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Economy in Brief

U.S. Initial Unemployment Insurance Claims Increase
by Tom Moeller April 8, 2010

Earlier improvement in the labor market paused last week, according to the Bureau of Labor Statistics. Initial claims for jobless insurance rose 18,000 to 460,000, the highest level in five weeks. The increase followed a 3,000 decline during the prior week which was half that reported initially. Nevertheless, the latest level is down from the recession peak of 651,000 reached in March of 2009. Last week's level exceeded Consensus expectations for 435,000 new claims but the four-week moving average of initial claims rose just slightly to 450,250.

Continuing claims for unemployment insurance during the latest week fell to a new cycle low and are down by one-third since the late-June peak. The overall decline is a function of the improved job market but also reflects the exhaustion of 26 weeks of unemployment benefits. Continuing claims provide an indication of workers' ability to find employment. The four-week average of continuing claims also fell to a cycle low of 4.648 mil. This series dates back to 1966.

Extended benefits for unemployment insurance rose by more-than-one half w/w to 214,393. Nevertheless, they were down by two-thirds from a peak of 597,688 reached in November.Each state administers a separate unemployment insurance program within guidelines established by Federal law. Benefit amounts and the length of time benefits are received are determined by state law. For example, in Michigan and New York, an additional 73 weeks of benefits are available while in California an additional 79 weeks are available.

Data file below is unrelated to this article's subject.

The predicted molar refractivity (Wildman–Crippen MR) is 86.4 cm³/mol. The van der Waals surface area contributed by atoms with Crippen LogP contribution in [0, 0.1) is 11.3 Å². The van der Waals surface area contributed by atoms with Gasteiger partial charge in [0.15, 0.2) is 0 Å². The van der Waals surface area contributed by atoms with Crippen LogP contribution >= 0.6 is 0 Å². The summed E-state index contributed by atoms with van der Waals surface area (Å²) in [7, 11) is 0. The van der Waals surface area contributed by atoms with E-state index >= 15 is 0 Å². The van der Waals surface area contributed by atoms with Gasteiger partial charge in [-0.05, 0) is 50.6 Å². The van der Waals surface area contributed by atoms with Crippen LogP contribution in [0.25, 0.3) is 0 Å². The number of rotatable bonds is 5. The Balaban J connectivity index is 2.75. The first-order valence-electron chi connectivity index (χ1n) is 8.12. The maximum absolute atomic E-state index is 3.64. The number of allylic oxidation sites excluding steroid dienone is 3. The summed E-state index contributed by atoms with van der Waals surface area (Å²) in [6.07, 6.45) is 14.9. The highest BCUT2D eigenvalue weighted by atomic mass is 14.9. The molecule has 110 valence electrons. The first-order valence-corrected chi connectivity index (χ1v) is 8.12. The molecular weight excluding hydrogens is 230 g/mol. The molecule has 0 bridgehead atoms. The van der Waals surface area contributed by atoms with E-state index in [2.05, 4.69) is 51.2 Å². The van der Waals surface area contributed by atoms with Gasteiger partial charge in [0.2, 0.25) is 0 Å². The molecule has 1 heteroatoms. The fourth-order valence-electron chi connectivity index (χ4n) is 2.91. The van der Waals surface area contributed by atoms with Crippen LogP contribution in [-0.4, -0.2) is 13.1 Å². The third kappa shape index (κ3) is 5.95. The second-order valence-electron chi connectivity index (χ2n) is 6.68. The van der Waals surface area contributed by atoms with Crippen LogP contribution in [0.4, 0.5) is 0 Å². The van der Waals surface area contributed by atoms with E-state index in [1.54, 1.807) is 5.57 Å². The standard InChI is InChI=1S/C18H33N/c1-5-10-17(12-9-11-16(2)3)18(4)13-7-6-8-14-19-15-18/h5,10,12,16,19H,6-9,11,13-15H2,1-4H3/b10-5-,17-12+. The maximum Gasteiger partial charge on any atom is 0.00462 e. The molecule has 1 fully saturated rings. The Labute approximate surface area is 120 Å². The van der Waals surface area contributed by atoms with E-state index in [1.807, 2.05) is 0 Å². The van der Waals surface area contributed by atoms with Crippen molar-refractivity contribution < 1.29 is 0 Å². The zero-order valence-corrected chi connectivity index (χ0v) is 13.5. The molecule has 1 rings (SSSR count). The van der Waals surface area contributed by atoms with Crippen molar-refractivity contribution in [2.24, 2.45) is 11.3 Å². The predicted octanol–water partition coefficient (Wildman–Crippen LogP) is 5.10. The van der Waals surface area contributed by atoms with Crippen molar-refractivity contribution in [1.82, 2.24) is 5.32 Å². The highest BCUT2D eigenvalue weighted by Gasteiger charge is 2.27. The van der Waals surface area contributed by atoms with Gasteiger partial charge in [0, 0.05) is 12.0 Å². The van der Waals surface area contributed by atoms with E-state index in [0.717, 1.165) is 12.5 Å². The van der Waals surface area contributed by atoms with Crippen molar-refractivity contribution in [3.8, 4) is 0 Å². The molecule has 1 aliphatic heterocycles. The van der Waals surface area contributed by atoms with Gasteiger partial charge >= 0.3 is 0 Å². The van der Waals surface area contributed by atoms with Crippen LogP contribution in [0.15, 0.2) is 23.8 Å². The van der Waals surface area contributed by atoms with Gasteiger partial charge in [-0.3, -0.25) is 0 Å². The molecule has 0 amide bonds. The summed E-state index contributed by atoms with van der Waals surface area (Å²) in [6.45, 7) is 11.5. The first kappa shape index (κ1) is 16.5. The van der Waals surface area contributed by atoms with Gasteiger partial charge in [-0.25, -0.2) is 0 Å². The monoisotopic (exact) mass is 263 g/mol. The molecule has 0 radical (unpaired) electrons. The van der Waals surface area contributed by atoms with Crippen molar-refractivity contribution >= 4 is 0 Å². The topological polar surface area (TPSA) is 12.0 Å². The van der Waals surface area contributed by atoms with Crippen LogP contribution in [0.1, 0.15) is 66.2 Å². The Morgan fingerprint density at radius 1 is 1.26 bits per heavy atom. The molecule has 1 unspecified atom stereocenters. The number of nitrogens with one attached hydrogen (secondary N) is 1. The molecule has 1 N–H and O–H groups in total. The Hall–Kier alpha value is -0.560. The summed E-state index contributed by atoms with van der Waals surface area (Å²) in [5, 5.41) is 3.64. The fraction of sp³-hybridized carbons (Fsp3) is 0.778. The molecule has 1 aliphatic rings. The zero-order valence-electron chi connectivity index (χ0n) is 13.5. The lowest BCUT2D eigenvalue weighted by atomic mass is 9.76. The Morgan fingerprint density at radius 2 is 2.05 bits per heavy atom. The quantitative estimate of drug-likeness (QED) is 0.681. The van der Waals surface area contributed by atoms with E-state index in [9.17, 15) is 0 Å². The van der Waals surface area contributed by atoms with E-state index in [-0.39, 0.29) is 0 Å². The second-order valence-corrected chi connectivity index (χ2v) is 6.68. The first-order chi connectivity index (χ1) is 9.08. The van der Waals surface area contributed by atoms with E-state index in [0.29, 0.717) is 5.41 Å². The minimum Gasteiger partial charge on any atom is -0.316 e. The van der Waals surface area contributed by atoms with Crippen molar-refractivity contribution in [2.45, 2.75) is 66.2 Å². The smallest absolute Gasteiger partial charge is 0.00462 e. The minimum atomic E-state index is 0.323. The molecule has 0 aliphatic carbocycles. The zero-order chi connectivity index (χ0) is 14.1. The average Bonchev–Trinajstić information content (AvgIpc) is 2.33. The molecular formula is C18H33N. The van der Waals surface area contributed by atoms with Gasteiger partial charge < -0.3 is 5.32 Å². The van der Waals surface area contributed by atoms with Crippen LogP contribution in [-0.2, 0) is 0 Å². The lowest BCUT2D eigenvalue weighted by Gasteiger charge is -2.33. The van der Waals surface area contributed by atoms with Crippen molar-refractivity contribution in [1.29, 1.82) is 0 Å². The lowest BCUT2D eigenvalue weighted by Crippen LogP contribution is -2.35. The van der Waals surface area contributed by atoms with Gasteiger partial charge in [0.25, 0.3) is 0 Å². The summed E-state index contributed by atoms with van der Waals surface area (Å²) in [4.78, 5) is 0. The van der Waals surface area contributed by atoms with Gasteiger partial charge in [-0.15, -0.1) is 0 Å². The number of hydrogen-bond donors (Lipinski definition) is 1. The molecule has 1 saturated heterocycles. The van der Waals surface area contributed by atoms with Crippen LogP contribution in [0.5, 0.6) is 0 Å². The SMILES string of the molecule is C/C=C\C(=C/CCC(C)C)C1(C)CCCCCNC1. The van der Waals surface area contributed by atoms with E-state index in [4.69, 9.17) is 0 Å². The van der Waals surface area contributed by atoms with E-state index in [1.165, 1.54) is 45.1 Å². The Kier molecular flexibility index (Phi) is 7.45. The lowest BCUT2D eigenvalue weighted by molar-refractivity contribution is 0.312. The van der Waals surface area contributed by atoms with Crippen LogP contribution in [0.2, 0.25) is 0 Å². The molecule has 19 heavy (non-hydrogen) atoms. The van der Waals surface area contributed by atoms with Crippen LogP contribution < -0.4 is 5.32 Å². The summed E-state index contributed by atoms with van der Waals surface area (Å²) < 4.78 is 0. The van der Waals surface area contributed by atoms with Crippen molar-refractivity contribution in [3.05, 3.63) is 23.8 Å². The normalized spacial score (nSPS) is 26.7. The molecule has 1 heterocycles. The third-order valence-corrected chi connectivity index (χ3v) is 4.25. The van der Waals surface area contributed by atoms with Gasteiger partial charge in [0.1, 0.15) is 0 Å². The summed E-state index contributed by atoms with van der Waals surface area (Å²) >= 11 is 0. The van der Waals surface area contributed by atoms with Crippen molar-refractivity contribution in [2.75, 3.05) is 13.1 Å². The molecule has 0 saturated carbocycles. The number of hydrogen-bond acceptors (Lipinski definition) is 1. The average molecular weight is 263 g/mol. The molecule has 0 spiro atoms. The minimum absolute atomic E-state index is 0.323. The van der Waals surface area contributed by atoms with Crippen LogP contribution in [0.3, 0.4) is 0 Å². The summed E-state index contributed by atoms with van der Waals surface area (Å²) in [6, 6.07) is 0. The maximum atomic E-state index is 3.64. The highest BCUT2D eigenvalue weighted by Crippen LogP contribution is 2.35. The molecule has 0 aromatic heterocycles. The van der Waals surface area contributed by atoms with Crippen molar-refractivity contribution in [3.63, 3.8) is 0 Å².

The insured unemployment rate slipped to 3.5% after five weeks at 3.6%. The rate reached a high of 4.9% during May. During the last ten years, there has been a 96% correlation between the level of the insured unemployment rate and the overall rate of unemployment published by the Bureau of Labor Statistics.

The highest insured unemployment rates in the week ending March 19 were in Alaska (7.1% percent), Oregon (6.0), Wisconsin (5.7), Pennsylvania (5.4), Michigan (5.4), Nevada (5.3), North Carolina (5.0) and Connecticut (5.0). The lowest insured unemployment rates were in Virginia (2.0), Texas (2.3), Georgia (3.0), Florida (3.2), Wyoming (3.4), Maryland (3.4), Ohio (3.5), New York (3.9) and Maine (4.2). These data are not seasonally adjusted but the overall insured unemployment rate is.

The unemployment insurance claims data is available in Haver's WEEKLY database and the state data is in the REGIONW database.

Unemployment Insurance (000s) 04/02/10 03/26/10 03/19/10 Y/Y 2009 2008 2007
Initial Claims 460 442 445 -28.5% 572 419 321
Continuing Claims -- 4,550 4,681 -22.1% 5,809 3,340 2,549
Insured Unemployment Rate (%) -- 3.5 3.6 4.6 (4/2009) 4.4 2.5 1.9
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